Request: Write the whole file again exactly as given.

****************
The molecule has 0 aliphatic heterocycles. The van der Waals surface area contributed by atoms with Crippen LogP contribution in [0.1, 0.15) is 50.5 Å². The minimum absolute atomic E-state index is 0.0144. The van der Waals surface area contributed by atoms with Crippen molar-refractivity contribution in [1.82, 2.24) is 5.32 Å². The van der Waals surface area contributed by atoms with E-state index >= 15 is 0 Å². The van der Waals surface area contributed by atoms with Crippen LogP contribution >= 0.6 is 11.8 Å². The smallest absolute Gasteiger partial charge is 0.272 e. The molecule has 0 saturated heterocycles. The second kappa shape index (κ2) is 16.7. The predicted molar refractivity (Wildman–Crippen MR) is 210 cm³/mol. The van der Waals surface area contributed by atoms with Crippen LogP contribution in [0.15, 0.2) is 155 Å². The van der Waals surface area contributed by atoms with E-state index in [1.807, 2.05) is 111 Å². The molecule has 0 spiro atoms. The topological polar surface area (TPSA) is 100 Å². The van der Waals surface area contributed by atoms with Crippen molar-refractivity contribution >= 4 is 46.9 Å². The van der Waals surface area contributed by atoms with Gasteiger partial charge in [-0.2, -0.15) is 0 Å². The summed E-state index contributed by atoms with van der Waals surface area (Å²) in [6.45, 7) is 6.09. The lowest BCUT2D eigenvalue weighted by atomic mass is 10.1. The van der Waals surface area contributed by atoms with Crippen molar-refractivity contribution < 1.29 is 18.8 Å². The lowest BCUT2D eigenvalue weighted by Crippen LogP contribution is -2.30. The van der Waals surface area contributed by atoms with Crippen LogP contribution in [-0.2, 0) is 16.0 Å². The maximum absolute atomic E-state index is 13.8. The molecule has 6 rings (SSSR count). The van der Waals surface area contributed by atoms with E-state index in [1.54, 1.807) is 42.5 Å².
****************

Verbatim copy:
The molecule has 0 aliphatic heterocycles. The van der Waals surface area contributed by atoms with Crippen LogP contribution in [0.1, 0.15) is 50.5 Å². The minimum absolute atomic E-state index is 0.0144. The van der Waals surface area contributed by atoms with Crippen molar-refractivity contribution in [1.82, 2.24) is 5.32 Å². The van der Waals surface area contributed by atoms with E-state index >= 15 is 0 Å². The van der Waals surface area contributed by atoms with Crippen LogP contribution >= 0.6 is 11.8 Å². The smallest absolute Gasteiger partial charge is 0.272 e. The molecule has 0 saturated heterocycles. The second kappa shape index (κ2) is 16.7. The predicted molar refractivity (Wildman–Crippen MR) is 210 cm³/mol. The van der Waals surface area contributed by atoms with Crippen LogP contribution in [0.15, 0.2) is 155 Å². The van der Waals surface area contributed by atoms with E-state index in [1.807, 2.05) is 111 Å². The molecule has 0 spiro atoms. The topological polar surface area (TPSA) is 100 Å². The van der Waals surface area contributed by atoms with Crippen molar-refractivity contribution >= 4 is 46.9 Å². The van der Waals surface area contributed by atoms with Gasteiger partial charge in [-0.2, -0.15) is 0 Å². The summed E-state index contributed by atoms with van der Waals surface area (Å²) in [6.45, 7) is 6.09. The lowest BCUT2D eigenvalue weighted by atomic mass is 10.1. The van der Waals surface area contributed by atoms with Crippen molar-refractivity contribution < 1.29 is 18.8 Å². The lowest BCUT2D eigenvalue weighted by Crippen LogP contribution is -2.30. The van der Waals surface area contributed by atoms with Crippen LogP contribution in [-0.2, 0) is 16.0 Å². The maximum absolute atomic E-state index is 13.8. The molecule has 6 rings (SSSR count). The van der Waals surface area contributed by atoms with E-state index in [1.54, 1.807) is 42.5 Å².